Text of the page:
How To Use Photoshop To Change Colors in an Image

By Anthony Stuart, II

Many times as a web designer I find that some of the colors in a photo are not suitable for use with a site’s color scheme. To solve this problem, I use Photoshop to change the photo's colors to better suit my application.

I'll be showing you some simple re-coloring techniques on a small scale, but they can be expanded for a wide range of effects. I'm using Adobe Photoshop CS2 but the latest version or even the free Paint.NETcould be used to create these effects.

This is the photo I'll be using in this tutorial:

Photos are courtesy of FreeDigitalPhotos.net

To start, create a new layer & name it "eyes", this is where the coloring will take place.

Make sure the background layer is selected and take your pen tool, (be sure the "paths" option is selected in the top left corner), and start to click all around the eye, tracing it and connecting your loop at the end.

When both eyes are traced around completely, right-click inside one of them and select the "make selection" option. This will then bring up a window where you can change the feather radius to 1 or 2. Depending how effective your tracing was, if it was closer to the outside edge, use 1, if further in, use 2, then click "OK".

After you click "OK" the line around the eye should now be a blinking/moving line. If this is so, we will now desaturate (remove color from) the eyes. To do this you can press Shift + Ctrl + U, or select it by going to the Image tab > Adjustments > Desaturate.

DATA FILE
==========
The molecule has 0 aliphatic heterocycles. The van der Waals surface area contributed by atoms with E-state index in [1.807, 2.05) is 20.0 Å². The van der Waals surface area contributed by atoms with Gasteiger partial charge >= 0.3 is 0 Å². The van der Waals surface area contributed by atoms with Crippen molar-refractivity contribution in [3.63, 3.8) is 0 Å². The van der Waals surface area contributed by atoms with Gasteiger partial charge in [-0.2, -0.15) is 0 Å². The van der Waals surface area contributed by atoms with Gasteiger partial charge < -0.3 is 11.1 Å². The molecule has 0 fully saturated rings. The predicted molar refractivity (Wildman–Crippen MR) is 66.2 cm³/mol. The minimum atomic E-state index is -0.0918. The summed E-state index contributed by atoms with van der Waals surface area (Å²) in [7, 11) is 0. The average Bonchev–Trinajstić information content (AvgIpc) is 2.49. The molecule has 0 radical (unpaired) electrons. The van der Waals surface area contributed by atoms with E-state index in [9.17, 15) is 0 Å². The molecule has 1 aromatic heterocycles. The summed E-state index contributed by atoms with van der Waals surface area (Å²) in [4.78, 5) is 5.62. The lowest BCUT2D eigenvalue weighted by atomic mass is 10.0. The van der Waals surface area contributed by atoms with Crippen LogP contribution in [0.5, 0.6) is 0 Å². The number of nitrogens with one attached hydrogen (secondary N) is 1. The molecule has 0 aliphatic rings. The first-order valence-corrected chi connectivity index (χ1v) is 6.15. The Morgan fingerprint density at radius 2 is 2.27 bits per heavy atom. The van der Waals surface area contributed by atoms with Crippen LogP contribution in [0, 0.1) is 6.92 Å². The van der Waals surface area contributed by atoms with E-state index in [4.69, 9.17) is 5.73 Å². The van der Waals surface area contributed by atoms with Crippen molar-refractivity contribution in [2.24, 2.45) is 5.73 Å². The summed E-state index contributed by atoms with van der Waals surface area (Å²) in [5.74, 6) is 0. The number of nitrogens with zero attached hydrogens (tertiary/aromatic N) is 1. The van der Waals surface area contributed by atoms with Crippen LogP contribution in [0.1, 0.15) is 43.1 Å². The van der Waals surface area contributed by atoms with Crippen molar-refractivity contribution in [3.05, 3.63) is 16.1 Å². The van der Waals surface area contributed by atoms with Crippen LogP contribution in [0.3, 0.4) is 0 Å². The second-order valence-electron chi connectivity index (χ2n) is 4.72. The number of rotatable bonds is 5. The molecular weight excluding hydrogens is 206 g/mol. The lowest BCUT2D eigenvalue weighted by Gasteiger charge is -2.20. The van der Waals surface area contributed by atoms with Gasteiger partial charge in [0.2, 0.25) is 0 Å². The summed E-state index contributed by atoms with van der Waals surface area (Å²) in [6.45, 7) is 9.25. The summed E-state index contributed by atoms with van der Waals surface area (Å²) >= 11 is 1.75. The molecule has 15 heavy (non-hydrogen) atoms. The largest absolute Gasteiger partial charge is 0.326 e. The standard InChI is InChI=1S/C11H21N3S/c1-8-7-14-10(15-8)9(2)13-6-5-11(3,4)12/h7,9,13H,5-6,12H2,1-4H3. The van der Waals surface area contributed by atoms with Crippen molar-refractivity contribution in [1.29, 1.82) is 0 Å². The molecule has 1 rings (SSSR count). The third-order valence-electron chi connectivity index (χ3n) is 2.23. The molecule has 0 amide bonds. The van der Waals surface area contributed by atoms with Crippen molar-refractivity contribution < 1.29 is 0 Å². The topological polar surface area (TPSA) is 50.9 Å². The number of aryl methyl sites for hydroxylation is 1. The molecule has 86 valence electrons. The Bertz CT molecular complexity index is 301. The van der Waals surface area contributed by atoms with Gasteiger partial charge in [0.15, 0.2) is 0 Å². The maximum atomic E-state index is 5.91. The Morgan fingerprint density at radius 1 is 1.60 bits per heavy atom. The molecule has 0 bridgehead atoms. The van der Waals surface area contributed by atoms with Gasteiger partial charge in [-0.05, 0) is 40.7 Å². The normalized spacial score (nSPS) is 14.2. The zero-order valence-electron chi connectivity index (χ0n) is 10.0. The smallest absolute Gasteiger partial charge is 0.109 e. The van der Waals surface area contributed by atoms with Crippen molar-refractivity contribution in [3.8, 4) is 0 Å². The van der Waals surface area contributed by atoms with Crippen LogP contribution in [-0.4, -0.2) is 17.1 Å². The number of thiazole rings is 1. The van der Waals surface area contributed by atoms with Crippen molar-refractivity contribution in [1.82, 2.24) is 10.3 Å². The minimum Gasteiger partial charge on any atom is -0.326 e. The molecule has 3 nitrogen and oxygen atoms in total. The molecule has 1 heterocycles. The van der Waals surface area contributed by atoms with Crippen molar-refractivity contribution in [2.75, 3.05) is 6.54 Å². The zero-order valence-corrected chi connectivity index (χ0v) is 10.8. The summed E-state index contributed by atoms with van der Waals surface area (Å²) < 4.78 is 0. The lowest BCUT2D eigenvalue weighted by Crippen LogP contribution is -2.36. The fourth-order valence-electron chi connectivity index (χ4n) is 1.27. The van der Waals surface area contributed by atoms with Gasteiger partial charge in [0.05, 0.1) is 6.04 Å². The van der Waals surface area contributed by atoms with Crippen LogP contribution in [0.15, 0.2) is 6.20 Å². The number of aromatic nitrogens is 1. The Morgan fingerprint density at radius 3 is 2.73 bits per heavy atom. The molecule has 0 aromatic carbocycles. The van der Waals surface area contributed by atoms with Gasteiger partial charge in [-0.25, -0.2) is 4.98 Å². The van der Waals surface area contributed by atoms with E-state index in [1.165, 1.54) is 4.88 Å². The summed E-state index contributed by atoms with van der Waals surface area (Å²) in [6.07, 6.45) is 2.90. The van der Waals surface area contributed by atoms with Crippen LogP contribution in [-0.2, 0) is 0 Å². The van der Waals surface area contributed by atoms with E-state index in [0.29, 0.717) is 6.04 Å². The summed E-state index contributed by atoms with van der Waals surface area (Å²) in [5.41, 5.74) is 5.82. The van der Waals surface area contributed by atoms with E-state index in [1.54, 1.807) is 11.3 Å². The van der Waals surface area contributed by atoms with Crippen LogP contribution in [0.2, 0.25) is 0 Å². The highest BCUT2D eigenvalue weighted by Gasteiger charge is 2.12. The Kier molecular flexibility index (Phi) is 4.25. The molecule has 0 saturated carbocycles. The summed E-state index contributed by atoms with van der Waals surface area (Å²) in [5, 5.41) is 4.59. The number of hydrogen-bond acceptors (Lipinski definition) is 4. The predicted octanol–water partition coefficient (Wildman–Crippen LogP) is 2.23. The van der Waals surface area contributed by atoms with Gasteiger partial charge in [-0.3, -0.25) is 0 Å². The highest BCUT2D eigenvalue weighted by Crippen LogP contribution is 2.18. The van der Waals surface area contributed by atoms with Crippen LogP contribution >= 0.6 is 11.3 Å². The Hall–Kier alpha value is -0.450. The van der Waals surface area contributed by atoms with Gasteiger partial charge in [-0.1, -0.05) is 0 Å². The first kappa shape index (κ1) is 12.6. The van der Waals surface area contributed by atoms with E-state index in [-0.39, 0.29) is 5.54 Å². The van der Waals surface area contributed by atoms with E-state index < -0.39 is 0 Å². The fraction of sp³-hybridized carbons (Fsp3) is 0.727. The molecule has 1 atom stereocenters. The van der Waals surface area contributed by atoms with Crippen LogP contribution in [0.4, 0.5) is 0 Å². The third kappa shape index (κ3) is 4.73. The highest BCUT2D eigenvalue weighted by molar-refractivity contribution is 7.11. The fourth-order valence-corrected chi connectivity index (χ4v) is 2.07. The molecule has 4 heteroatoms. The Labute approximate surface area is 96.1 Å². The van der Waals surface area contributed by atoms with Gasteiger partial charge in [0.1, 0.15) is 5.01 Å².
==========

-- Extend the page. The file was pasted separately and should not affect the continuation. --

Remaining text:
Without deselecting the eyes, select the "eyes" layer. Now, use the color picker and select the color you want.

Once the color is chosen, select the paint bucket tool and fill in the eyes. (Note: both eyes should be selected & if this is the case, painting one eye should automatically paint the other selected area.)

Now, deselect the eyes by hitting Ctrl +D or, Select tab > Deselect. Go to the top of the layer window, click the drop down menu, and click the "soft light" option.

If the coloring seems a bit fake looking, play around with the opacity on the layer box, reduce it a little to tone it down if the color is too vibrant.

You can continue doing the same process for most other things such as the lips, coat, etc. Just remember to make a new layer for each. And while you are in the desaturating process, once the item is selected, make sure the background layer is the one that is selected.

I did the lips in the following screen shots, but skipped the desaturating process and went straight to color after selection.

Selected and colored:

Selecting the "soft light" option:

Also, if the color seems to go too far outside of the specified area, you can select the areas layer (eyes, lips, etc.) and use the eraser slightly around the edges.

Doing this on a few other areas such as the hair, coat and background, you can end up with something like this:

Well that's all there is it! Hopefully you will be able to look at pictures in a whole new way, knowing that you don't have to just accept them as they are. You can enhance them to look just how you want them with a few simple steps.

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